Shareholders of Veeva Systems (NYSE: VEEV) have enjoyed fantastic returns over the past five years. Shares of the healthcare software-as-a-service (SaaS) company have more than quadrupled in that time. It has become the de facto provider of cloud services for the pharmaceutical industry.
While success like that is nice, it can lead some to wonder if the company’s stock is now too pricey — a fair concern, given that it currently trades for over 50 times trailing free cash flow.
Veeva bulls will counter with the fact that Veeva Nitro and the company’s foray outside of the pharmaceutical industry provide enough potential to justify its price. But it’s a different detail altogether that many missed in the third-quarter conference call that has me excited.
What the heck is CDMS?
This detail about CDMS came from the lips of CEO and founder Peter Gassner: “CDMS is advancing faster than we initially expected.”
CDMS is an acronym that stands for Clinical Data Management System, a tool that drug companies can use during phase 1, 2, and 3 clinical trials with the U.S. Food and Drug Administration. The tool has three components:
- Vault EDC: Short for Electronic Data Capture, this is CDMS’ key offering. It allows drug companies to record, store, and analyze results from drug trials. As you might expect, this data is enormously important.
- Vault Coder: When that data is entered, this tool takes all of the shorthand clinical codes used by regulatory bodies and translates them to speed up data entry.
- Vault Data Workbench: This tool hasn’t officially been released. But by next year, it will enable drug companies to clean up, assemble, and export data from clinical trials.
In short, CDMS helps bring individual drugs to market by recording data.
How big is this opportunity?
It’s tough to pin an exact figure on how big the EDC — and, by proxy, the CDMS — market is. Some publications say the global EDC market will be worth $1.6 billion by 2025, and that it will be growing at a 12.8% clip until that date.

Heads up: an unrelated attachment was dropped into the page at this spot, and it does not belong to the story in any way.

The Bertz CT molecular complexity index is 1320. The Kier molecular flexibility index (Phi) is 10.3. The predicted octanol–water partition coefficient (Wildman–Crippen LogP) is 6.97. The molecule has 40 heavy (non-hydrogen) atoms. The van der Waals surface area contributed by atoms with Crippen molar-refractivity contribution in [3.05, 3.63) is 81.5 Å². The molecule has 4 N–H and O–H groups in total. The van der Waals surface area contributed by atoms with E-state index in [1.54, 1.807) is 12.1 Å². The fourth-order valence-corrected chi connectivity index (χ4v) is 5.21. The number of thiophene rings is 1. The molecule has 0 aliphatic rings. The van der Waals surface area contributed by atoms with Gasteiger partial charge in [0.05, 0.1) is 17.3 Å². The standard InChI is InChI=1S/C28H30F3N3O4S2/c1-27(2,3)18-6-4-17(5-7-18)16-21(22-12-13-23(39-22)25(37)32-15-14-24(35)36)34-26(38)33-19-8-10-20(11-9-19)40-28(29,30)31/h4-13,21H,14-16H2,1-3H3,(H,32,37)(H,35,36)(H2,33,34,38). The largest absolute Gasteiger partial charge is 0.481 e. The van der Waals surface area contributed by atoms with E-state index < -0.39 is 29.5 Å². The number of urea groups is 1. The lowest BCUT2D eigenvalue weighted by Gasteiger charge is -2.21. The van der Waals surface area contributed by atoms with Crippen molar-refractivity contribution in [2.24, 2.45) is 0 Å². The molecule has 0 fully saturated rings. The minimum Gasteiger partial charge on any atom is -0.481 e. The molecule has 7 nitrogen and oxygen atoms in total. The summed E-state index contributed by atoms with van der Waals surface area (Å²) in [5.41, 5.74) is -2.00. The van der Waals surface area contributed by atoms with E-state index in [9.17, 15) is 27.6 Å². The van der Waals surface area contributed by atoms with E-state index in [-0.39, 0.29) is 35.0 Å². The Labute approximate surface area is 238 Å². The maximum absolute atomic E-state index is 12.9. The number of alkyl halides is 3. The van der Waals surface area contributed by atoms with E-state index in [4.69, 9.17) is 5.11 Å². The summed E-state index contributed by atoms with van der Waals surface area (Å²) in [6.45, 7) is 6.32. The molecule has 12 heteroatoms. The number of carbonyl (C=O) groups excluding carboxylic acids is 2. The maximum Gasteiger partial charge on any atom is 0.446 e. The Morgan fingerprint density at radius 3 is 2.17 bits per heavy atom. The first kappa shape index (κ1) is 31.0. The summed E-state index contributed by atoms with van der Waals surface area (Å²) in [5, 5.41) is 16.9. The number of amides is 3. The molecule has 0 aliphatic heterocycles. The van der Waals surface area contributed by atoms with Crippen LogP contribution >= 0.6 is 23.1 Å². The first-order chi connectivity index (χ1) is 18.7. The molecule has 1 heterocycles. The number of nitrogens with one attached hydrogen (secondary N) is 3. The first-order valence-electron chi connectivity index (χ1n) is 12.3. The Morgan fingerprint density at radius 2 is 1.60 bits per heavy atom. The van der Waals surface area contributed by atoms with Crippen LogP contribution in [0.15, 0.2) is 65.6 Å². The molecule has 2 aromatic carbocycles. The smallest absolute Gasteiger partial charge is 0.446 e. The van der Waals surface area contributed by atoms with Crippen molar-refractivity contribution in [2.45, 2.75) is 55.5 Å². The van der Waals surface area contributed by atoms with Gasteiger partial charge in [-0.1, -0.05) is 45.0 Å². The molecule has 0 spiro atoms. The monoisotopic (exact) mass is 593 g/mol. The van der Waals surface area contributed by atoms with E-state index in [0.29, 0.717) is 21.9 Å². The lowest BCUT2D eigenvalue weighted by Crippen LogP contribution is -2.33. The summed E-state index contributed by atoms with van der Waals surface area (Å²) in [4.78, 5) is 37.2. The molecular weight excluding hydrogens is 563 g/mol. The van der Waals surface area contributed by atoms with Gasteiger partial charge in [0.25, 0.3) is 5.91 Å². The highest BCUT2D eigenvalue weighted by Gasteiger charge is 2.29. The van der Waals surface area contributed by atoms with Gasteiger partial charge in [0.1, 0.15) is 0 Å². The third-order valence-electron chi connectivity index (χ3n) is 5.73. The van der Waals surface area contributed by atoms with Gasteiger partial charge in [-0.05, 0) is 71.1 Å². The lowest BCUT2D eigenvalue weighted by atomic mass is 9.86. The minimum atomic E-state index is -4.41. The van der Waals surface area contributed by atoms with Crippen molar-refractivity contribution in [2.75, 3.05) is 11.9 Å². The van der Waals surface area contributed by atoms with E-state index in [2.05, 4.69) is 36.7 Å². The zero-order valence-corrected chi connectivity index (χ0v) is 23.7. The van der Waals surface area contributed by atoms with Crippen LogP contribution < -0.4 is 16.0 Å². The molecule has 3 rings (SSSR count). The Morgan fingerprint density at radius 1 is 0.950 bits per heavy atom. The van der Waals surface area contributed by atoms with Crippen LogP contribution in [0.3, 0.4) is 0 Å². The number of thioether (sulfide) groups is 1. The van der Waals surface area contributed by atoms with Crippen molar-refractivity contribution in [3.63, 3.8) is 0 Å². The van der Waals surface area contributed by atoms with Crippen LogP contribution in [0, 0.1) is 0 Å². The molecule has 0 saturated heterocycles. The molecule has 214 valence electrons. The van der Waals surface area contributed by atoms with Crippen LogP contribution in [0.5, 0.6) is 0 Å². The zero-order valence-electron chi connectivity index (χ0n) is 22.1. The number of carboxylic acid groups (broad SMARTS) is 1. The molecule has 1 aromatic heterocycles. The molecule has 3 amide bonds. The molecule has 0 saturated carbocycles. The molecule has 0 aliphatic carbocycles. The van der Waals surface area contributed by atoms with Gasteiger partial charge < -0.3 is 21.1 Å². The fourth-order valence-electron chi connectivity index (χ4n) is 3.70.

To put that in perspective, Veeva has collected $1 billion in revenue over the past 12 months across all of its products. Exact numbers haven’t been broken out, but CDMS is likely a drop in the bucket right now. Translation: The opportunity is vast.
Currently, the EDC market is dominated by the likes of Oracle and Medidata Solutions, which was recently acquired by Dassault Systems. But because of Veeva’s singular focus on the pharmaceutical cloud (unlike Oracle), and Veeva’s offerings that span the entirety of a drug company’s cloud needs (unlike Medidata), big pharma is willing to kick the tires on Veeva’s CDMS in an effort to bring more of its tools under one umbrella.
Case in point, Gassner said on Veeva’s recent conference call:
In CDMS, We have been awarded our first large-scale Phase 3 trial with an existing top 20 pharma customer. This is a very large study; it will cover more than 12,000 patients across roughly 700 sites in 32 countries.
This is no small feat. If Veeva can prove that its CDMS platform is up to the test of a large-scale clinical trial, other drug companies could easily follow suit in adopting CDMS.
What should investors expect?
Veeva is notorious for taking things slow and steady. It’s not a coincidence that the company has beaten analysts’ (and its own) earnings forecasts every single quarter over the past four years. If nothing else, management does a masterful job of managing investor expectations — it routinely underpromises and over-delivers. That moderate stance has served the company well.
It shouldn’t be surprising, then, that later in the same conference call, Gassner’s outlook was cautious. Asked if CDMS advancing faster than expected meant there would be a “dynamic kick” from fast followers, he said:
I don’t think there’ll be a rush…[C]ustomers have their natural time when they adopt these things, and we’re not going to impact that too much. And they will always start small with a system like that. So, no, I don’t think so. I think it’ll be steady progress.
As Warren Buffett once said, if you aren’t willing to hold a stock for 10 years, you shouldn’t hold it for 10 minutes. If you take a similar view, the fact that the growth of CDMS might take time shouldn’t bother you one bit.
Currently, the company occupies 6% of my real-life holdings. I’ve have no intention of selling. My ears will be keenly listening for updates on CDMS in the coming quarters. Yours should, too.
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